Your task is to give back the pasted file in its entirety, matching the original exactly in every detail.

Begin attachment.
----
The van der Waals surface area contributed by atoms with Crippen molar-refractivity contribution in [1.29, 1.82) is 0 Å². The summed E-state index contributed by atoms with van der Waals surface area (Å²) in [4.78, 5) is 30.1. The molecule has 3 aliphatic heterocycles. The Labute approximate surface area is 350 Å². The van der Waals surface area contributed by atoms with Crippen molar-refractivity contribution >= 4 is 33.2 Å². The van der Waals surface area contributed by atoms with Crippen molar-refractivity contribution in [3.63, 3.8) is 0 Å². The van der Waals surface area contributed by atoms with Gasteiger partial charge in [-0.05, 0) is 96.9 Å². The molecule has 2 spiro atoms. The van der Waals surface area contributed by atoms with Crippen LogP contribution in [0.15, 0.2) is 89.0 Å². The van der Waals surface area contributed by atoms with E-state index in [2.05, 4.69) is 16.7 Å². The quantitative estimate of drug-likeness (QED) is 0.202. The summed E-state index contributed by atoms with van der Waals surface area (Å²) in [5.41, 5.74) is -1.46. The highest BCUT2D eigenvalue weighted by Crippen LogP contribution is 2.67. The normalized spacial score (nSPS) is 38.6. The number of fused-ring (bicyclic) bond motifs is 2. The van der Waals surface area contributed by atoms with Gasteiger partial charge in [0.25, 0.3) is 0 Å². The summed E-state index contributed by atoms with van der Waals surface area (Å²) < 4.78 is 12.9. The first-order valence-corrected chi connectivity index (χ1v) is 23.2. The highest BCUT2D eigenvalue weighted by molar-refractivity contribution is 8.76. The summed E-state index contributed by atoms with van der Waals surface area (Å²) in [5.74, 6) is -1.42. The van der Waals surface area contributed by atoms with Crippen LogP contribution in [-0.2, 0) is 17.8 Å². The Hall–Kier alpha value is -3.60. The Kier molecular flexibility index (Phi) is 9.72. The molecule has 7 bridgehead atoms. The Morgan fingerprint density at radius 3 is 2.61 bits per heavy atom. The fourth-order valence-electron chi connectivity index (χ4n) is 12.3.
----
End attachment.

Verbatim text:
The van der Waals surface area contributed by atoms with Crippen molar-refractivity contribution in [1.29, 1.82) is 0 Å². The summed E-state index contributed by atoms with van der Waals surface area (Å²) in [4.78, 5) is 30.1. The molecule has 3 aliphatic heterocycles. The Labute approximate surface area is 350 Å². The van der Waals surface area contributed by atoms with Crippen molar-refractivity contribution >= 4 is 33.2 Å². The van der Waals surface area contributed by atoms with Crippen molar-refractivity contribution in [3.63, 3.8) is 0 Å². The van der Waals surface area contributed by atoms with Gasteiger partial charge in [-0.05, 0) is 96.9 Å². The molecule has 2 spiro atoms. The van der Waals surface area contributed by atoms with Crippen LogP contribution in [0.15, 0.2) is 89.0 Å². The van der Waals surface area contributed by atoms with E-state index in [2.05, 4.69) is 16.7 Å². The quantitative estimate of drug-likeness (QED) is 0.202. The summed E-state index contributed by atoms with van der Waals surface area (Å²) in [5.41, 5.74) is -1.46. The highest BCUT2D eigenvalue weighted by Crippen LogP contribution is 2.67. The normalized spacial score (nSPS) is 38.6. The number of fused-ring (bicyclic) bond motifs is 2. The van der Waals surface area contributed by atoms with Gasteiger partial charge in [0.25, 0.3) is 0 Å². The summed E-state index contributed by atoms with van der Waals surface area (Å²) < 4.78 is 12.9. The first-order valence-corrected chi connectivity index (χ1v) is 23.2. The highest BCUT2D eigenvalue weighted by molar-refractivity contribution is 8.76. The summed E-state index contributed by atoms with van der Waals surface area (Å²) in [5.74, 6) is -1.42. The van der Waals surface area contributed by atoms with Crippen LogP contribution in [-0.2, 0) is 17.8 Å². The Hall–Kier alpha value is -3.60. The Kier molecular flexibility index (Phi) is 9.72. The molecule has 7 bridgehead atoms. The Morgan fingerprint density at radius 3 is 2.61 bits per heavy atom. The fourth-order valence-electron chi connectivity index (χ4n) is 12.3.